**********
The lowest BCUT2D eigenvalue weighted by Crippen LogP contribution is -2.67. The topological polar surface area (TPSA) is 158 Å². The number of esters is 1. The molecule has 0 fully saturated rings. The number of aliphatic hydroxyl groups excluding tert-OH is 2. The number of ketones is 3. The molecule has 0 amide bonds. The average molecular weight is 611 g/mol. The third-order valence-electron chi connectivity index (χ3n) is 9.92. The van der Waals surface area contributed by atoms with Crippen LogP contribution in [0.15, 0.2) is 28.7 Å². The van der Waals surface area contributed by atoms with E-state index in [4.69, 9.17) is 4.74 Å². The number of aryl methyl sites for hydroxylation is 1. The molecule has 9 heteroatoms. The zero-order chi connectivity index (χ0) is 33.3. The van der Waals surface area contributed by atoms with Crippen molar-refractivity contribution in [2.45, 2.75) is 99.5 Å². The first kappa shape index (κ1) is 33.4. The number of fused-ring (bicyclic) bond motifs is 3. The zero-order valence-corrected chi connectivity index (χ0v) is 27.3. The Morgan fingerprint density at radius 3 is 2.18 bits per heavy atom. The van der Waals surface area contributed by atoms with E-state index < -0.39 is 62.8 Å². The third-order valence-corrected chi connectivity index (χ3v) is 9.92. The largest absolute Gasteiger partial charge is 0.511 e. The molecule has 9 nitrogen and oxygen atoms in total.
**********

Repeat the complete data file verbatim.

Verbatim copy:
The lowest BCUT2D eigenvalue weighted by Crippen LogP contribution is -2.67. The topological polar surface area (TPSA) is 158 Å². The number of esters is 1. The molecule has 0 fully saturated rings. The number of aliphatic hydroxyl groups excluding tert-OH is 2. The number of ketones is 3. The molecule has 0 amide bonds. The average molecular weight is 611 g/mol. The third-order valence-electron chi connectivity index (χ3n) is 9.92. The van der Waals surface area contributed by atoms with Crippen LogP contribution in [0.15, 0.2) is 28.7 Å². The van der Waals surface area contributed by atoms with E-state index in [4.69, 9.17) is 4.74 Å². The number of aryl methyl sites for hydroxylation is 1. The molecule has 9 heteroatoms. The zero-order chi connectivity index (χ0) is 33.3. The van der Waals surface area contributed by atoms with Crippen molar-refractivity contribution in [2.45, 2.75) is 99.5 Å². The first kappa shape index (κ1) is 33.4. The number of fused-ring (bicyclic) bond motifs is 3. The zero-order valence-corrected chi connectivity index (χ0v) is 27.3. The Morgan fingerprint density at radius 3 is 2.18 bits per heavy atom. The van der Waals surface area contributed by atoms with E-state index < -0.39 is 62.8 Å². The third-order valence-corrected chi connectivity index (χ3v) is 9.92. The largest absolute Gasteiger partial charge is 0.511 e. The molecule has 9 nitrogen and oxygen atoms in total.